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Pro-government forces advance on Yemen's Taiz

Date of publication: 23 November, 2015

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Pro-government forces in Yemen have made significant advances around Taiz after taking control of strategic highlands and clearing thousands of mines on the road that links Aden with the city.
Pro-government forces in Yemen, backed by air and ground support from the Saudi-led coalition, have made significant advances in their operations to recapture the province of Taiz after clearing and destroying a large quantity of land mines.

Forces loyal to President Abd-Rabbo Mansour Hadi and allied Popular Resistance fighters took full control of the south-western and south-eastern areas of Taiz Province on Sunday and advanced towards Rahida, the province's second-largest city, on the main road linking the city of Aden with Taiz.

On Monday, coalition air raids targeted different areas in Rahida, as loyalist forces continued to make advances on the road leading to Taiz.

A pro-government field commander, Fouad al-Shaddadi, told al-Araby al-Jadeed that the Army and resistance forces have captured the highlands that "surround three governorates in southern Taiz," adding that the Houthi militia and forces loyal to former president Ali Abdullah Saleh are retreating in these areas after they became exposed to loyalists fire.

A source in Rahida who is in contact with the Yemeni military told al-Araby that loyalists were preparing for an incursion deep into the city "in the next two days after specialised forces managed to clear nearly eight thousand mines that the militias had planted between ash-Sharija and Rahida, according to military sources."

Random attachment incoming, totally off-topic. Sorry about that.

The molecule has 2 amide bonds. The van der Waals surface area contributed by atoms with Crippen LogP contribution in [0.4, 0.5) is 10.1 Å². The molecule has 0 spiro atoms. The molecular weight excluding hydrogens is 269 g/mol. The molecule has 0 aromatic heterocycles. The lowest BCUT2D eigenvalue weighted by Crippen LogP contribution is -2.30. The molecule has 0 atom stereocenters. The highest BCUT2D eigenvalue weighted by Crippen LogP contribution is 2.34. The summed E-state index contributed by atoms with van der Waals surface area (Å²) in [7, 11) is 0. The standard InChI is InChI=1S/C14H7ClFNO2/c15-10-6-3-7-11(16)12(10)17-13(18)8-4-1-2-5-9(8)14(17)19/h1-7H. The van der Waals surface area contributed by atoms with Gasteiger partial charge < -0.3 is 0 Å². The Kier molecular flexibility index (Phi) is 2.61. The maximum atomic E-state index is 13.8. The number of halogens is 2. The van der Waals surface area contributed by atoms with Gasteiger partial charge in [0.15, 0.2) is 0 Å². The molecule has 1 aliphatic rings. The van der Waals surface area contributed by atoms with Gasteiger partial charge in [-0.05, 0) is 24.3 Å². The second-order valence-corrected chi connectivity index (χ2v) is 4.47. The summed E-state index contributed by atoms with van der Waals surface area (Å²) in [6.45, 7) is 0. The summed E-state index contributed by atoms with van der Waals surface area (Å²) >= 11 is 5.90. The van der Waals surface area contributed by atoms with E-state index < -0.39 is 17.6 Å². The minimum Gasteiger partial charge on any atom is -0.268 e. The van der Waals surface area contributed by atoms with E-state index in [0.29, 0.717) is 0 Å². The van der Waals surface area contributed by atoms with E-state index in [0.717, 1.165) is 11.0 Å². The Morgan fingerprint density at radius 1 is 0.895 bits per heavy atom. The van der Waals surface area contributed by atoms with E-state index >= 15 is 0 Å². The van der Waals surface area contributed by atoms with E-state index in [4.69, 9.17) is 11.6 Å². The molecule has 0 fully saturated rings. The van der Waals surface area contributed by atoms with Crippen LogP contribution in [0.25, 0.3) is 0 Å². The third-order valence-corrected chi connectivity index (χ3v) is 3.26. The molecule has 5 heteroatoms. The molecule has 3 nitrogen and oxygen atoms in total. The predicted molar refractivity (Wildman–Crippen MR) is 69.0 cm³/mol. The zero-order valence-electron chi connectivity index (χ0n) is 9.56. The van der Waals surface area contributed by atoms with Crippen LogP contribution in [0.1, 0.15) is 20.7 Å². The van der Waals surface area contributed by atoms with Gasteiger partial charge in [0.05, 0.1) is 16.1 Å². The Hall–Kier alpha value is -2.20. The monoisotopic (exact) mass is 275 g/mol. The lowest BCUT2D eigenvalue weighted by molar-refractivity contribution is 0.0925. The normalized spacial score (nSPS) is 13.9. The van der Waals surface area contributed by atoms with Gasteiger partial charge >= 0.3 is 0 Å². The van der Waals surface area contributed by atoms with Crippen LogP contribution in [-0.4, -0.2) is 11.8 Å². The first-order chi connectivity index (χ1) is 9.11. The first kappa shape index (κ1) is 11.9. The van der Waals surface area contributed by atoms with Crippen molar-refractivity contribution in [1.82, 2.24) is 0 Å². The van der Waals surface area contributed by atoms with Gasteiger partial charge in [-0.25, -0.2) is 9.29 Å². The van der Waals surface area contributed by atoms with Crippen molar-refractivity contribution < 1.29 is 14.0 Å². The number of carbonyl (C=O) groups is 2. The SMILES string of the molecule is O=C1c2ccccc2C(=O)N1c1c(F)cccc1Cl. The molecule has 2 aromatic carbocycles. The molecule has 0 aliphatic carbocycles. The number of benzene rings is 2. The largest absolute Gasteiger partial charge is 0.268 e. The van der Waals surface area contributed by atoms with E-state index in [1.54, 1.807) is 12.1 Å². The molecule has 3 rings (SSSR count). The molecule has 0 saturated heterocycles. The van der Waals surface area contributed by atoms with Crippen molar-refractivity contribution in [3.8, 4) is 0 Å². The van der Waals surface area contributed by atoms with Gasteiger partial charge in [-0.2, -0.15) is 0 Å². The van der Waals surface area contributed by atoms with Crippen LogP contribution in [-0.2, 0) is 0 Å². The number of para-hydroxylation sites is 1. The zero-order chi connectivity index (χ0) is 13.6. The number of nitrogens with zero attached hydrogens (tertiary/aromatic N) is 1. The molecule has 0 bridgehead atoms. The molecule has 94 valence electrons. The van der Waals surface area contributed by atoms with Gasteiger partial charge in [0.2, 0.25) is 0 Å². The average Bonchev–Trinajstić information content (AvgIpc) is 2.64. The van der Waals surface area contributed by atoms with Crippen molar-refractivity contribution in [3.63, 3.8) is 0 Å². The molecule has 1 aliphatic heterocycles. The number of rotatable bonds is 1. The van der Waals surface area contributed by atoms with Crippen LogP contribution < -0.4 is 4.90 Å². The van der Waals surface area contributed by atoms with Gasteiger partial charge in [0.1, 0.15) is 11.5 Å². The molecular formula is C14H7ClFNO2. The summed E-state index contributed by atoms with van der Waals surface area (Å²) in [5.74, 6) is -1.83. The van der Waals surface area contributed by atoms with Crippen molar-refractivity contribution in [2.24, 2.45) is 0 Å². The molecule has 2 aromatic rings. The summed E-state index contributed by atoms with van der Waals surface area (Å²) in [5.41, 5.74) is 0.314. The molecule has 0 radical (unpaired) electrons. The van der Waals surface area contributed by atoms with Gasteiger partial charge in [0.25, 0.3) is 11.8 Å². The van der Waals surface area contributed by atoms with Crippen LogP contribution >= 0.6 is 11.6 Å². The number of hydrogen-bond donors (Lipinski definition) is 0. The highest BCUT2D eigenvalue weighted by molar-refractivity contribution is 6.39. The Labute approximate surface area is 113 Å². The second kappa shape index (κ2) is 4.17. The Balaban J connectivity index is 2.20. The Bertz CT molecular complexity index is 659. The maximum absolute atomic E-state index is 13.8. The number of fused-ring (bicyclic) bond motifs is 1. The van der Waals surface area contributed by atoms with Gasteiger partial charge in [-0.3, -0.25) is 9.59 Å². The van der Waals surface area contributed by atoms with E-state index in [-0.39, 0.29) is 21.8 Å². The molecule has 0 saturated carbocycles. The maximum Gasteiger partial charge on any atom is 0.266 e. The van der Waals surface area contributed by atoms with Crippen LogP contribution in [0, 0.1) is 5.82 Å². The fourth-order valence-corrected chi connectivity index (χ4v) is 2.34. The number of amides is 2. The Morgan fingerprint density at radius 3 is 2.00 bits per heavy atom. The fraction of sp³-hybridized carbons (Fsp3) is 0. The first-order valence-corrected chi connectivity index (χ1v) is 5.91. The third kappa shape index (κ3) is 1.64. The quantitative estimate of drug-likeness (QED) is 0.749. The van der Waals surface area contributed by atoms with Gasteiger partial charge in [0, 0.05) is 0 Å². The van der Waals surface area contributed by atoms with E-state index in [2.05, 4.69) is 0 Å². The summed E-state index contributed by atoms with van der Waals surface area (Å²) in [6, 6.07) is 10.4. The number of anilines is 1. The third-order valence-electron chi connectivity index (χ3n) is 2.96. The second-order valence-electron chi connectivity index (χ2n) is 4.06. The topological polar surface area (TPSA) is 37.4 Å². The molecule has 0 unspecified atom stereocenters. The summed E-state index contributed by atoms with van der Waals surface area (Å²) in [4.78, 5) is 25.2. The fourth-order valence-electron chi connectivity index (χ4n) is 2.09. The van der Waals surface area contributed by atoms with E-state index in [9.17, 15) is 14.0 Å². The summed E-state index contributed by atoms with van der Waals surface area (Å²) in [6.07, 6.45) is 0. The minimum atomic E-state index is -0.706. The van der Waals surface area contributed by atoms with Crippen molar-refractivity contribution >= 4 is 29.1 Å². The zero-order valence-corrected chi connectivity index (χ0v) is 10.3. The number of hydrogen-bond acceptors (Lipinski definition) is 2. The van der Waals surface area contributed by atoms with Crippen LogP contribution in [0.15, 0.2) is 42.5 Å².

Army and resistance forces have captured the highlands that surround three governorates in southern Taiz
- Yemeni pro-government field commander

A Yemeni commander confirmed that mines were hampering the progress of government forces and had caused casualties among fighters, without providing any figures.

Loyalist forces were backed by significant reinforcements from the Saudi-led coalition which intervened in March in support of President Hadi.

Breaking the siege of Taiz is seen as crucial for the recapture of other central provinces and for opening the way to the rebel-held capital Sanaa farther north.

It is also important for securing the south, where loyalists have retaken five provinces from the rebels since July, including Aden, where Hadi has set up base.

Diplomatically, efforts were continuing to prepare for UN-sponsored peace talks expected to take place this month in Geneva.

The rebel-controlled sabanews.net reported that a rebel delegation travelled to neutral Oman late on Saturday to meet with the UN envoy to Yemen, Ismail Ould Cheikh Ahmed, who visited key Houthi-backer Iran in recent days.

The talks in Muscat between the rebels and the UN envoy should focus on the "agenda of the dialogue" in Geneva, said Abd al-Malek al-Mikhlafi, who will head the government's delegation to Switzerland.

He accused the Houthis of "military escalation" in Taiz and of "buying time" ahead of the talks.

"They have not yet submitted the names of their negotiators," Mikhlafi told AFP.

The Geneva talks should focus on "finding a mechanism to apply UN Security Council Resolution 2216" which calls for a negotiated withdrawal by the rebels from key cities and a surrender of all heavy weapons to the state, Mikhlafi said.

The United Nations says more than 5,700 people have been killed since the Saudi-led intervention began in March, nearly half of them civilians.

UN efforts have repeatedly failed to resolve the conflict and no date has yet been set for this month's awaited talks.

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